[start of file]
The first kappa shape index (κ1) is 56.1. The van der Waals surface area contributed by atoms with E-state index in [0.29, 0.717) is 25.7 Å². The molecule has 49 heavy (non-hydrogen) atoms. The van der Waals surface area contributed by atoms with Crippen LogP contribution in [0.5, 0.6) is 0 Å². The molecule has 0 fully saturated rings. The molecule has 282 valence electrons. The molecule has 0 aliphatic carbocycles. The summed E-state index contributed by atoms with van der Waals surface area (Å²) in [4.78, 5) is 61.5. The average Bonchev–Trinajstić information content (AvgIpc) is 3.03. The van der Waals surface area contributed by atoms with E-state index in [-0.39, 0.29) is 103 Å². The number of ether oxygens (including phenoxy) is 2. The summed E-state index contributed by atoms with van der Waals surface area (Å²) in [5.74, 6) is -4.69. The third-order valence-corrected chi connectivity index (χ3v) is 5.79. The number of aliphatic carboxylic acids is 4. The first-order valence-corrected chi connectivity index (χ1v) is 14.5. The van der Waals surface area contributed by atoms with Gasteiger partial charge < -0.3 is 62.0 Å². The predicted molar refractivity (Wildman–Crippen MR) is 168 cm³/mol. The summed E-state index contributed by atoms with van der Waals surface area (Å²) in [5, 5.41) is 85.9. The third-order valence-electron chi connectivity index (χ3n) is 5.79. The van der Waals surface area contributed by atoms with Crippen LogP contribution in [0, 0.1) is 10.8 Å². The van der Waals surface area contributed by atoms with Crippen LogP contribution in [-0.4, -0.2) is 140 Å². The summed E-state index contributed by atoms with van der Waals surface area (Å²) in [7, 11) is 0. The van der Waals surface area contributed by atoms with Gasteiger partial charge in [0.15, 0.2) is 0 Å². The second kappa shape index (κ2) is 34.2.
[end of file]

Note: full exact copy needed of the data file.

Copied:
The first kappa shape index (κ1) is 56.1. The van der Waals surface area contributed by atoms with E-state index in [0.29, 0.717) is 25.7 Å². The molecule has 49 heavy (non-hydrogen) atoms. The van der Waals surface area contributed by atoms with Crippen LogP contribution in [0.5, 0.6) is 0 Å². The molecule has 0 fully saturated rings. The molecule has 282 valence electrons. The molecule has 0 aliphatic carbocycles. The summed E-state index contributed by atoms with van der Waals surface area (Å²) in [4.78, 5) is 61.5. The average Bonchev–Trinajstić information content (AvgIpc) is 3.03. The van der Waals surface area contributed by atoms with E-state index in [-0.39, 0.29) is 103 Å². The number of ether oxygens (including phenoxy) is 2. The summed E-state index contributed by atoms with van der Waals surface area (Å²) in [5.74, 6) is -4.69. The third-order valence-corrected chi connectivity index (χ3v) is 5.79. The number of aliphatic carboxylic acids is 4. The first-order valence-corrected chi connectivity index (χ1v) is 14.5. The van der Waals surface area contributed by atoms with Gasteiger partial charge < -0.3 is 62.0 Å². The predicted molar refractivity (Wildman–Crippen MR) is 168 cm³/mol. The summed E-state index contributed by atoms with van der Waals surface area (Å²) in [5, 5.41) is 85.9. The third-order valence-electron chi connectivity index (χ3n) is 5.79. The van der Waals surface area contributed by atoms with Crippen LogP contribution in [0, 0.1) is 10.8 Å². The van der Waals surface area contributed by atoms with Crippen LogP contribution in [-0.4, -0.2) is 140 Å². The summed E-state index contributed by atoms with van der Waals surface area (Å²) in [7, 11) is 0. The van der Waals surface area contributed by atoms with Gasteiger partial charge in [0.15, 0.2) is 0 Å². The second kappa shape index (κ2) is 34.2.